28. Repeated attempts to lay hands on Amazonia, made by Leopold II, King of the Belgians (best known for his appropriation of the Congo), have only recently come to light (Sternberg, 1988a).
29. Vice-President (at the time Senator) Al Gore (1992), criticizing the way "the World Bank, the International Monetary Fund, regional development banks, and national lending authorities" determine the kinds of assistance given, wrote: the World Bank should halt the funds that subsidize the building of roads through the Amazon rain forest as long as there are no credible safeguards to stop what has been until now the primary use of such roads: providing direct access to the heart of the forest for chain saws and torches.
However, closer to home, one candidate for the 1994 presidential election in Brazil made the controversial highway link of Acre state to the Pacific Ocean a priority issue in his campaign (A Gazeta, 1994).
30. According to the latest published farm census (1985), holdings having more than 1,000 hectares constitute less than one per cent of the number of agricultural operations in Brazil, but occupy 43.73 per cent of the nation's farmland. By contrast, farms with less than 10 hectares represent 52.83 per cent of all agricultural units, but total only 2.66 per cent of Brazil's agrarian space (Brasil, 1990). Meanwhile, the increasing militancy of an impatient landless population ("invade, resist, and produce") is translated into a growing number of invasões (seizures of property) by the sem terra, making for potentially explosive situations (Jornal do Comércio 1994).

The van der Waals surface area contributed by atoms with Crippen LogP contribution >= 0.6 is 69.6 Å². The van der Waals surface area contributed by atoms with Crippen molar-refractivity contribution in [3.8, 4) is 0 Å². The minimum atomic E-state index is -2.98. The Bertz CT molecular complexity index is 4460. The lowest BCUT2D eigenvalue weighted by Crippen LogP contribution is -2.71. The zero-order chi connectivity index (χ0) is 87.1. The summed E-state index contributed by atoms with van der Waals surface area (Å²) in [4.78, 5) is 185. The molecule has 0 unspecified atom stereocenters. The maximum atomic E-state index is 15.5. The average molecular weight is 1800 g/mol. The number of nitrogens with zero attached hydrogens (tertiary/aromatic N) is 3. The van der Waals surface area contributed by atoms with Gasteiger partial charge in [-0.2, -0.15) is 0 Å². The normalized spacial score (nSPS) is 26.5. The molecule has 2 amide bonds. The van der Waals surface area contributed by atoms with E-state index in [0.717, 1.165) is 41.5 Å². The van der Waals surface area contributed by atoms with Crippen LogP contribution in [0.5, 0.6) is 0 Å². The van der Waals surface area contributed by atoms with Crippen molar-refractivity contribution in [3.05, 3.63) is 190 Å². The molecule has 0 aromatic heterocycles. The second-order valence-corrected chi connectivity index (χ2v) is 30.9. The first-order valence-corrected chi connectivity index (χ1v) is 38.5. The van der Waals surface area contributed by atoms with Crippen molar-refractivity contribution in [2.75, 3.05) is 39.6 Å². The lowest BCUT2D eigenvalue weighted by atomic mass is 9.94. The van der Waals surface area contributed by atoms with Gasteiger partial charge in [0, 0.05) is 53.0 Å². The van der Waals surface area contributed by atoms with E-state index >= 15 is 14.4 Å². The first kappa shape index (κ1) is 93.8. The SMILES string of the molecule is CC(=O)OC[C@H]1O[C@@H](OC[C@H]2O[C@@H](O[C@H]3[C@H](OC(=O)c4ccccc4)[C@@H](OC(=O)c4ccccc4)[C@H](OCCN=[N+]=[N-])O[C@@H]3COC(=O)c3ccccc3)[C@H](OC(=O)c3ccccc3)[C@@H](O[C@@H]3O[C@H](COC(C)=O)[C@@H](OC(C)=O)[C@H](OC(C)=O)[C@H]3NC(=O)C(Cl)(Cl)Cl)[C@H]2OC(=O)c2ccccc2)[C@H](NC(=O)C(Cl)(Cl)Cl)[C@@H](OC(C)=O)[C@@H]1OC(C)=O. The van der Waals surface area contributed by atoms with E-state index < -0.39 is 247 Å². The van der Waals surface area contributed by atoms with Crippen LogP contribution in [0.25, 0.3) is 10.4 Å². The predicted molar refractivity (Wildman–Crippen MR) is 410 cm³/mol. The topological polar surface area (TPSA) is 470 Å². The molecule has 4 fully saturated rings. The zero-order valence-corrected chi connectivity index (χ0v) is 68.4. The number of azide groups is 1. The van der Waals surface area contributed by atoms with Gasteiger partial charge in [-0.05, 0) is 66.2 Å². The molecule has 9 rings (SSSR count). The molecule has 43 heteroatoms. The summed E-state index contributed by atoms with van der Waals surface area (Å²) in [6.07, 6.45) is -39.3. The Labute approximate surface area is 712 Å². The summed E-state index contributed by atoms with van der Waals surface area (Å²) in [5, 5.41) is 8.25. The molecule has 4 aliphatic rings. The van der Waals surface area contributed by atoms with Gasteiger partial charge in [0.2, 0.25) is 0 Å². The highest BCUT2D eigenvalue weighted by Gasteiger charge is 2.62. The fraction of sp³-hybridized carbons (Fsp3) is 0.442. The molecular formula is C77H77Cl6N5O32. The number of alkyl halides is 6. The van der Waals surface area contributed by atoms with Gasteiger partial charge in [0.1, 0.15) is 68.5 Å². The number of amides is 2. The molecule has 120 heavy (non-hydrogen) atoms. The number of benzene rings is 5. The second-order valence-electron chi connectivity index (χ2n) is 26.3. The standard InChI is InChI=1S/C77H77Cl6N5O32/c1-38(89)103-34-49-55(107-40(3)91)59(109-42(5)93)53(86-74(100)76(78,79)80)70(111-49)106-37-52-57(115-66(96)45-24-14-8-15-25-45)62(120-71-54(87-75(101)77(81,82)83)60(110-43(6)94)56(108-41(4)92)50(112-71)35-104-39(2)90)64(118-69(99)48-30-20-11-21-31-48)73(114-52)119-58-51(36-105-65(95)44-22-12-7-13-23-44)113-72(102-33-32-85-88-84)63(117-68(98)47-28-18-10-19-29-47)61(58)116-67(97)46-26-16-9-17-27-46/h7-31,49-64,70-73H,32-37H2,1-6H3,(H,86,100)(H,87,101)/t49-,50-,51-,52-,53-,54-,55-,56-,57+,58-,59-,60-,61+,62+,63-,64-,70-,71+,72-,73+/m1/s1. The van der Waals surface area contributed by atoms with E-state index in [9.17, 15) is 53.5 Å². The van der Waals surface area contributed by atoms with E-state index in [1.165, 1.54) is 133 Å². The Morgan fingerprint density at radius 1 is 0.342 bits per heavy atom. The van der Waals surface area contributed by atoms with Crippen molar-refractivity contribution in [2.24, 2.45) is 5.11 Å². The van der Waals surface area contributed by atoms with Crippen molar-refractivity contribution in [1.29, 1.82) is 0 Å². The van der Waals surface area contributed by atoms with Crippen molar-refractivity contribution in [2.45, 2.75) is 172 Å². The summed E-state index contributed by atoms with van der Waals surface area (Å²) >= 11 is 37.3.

31. The matter was given a popular treatment by Rifkin (1992). Note, however, a recent poll by Louis Harris and Associates, Inc. (1993), who have been monitoring US health habits since 1983. The new survey points to a current relaxation in the avoidance of fat and cholesterol. As the pollsters conclude, "there is nothing inevitable about progress."
32. See, for instance, Gleick, 1993.
33. With water essential for the survival of human societies, the issue of its degradation could come to assume something of an emotional charge. Persons yielding to the foreboding of a quasi-apocalyptic thirst, and moved by an instinct of self-preservation, might generate apprehensions reminiscent of the unjustified oxygen "scare" of the 1970s. At that time, the misrepresentation in the media of a statement by a well-known scientist raised the spectre of a critical decrease in atmospheric oxygen, supposed to result from destruction of the "lung of the world" - an entirely inappropriate metaphor for the Amazon forest which still surfaces occasionally. The resulting outcry raised hackles in Brazil, because it implied that sovereign decisions concerning Amazonia should be constrained by the obligation to preserve an essential component of the earth's life-support system (Sternberg,1980, 1986a, 1987c).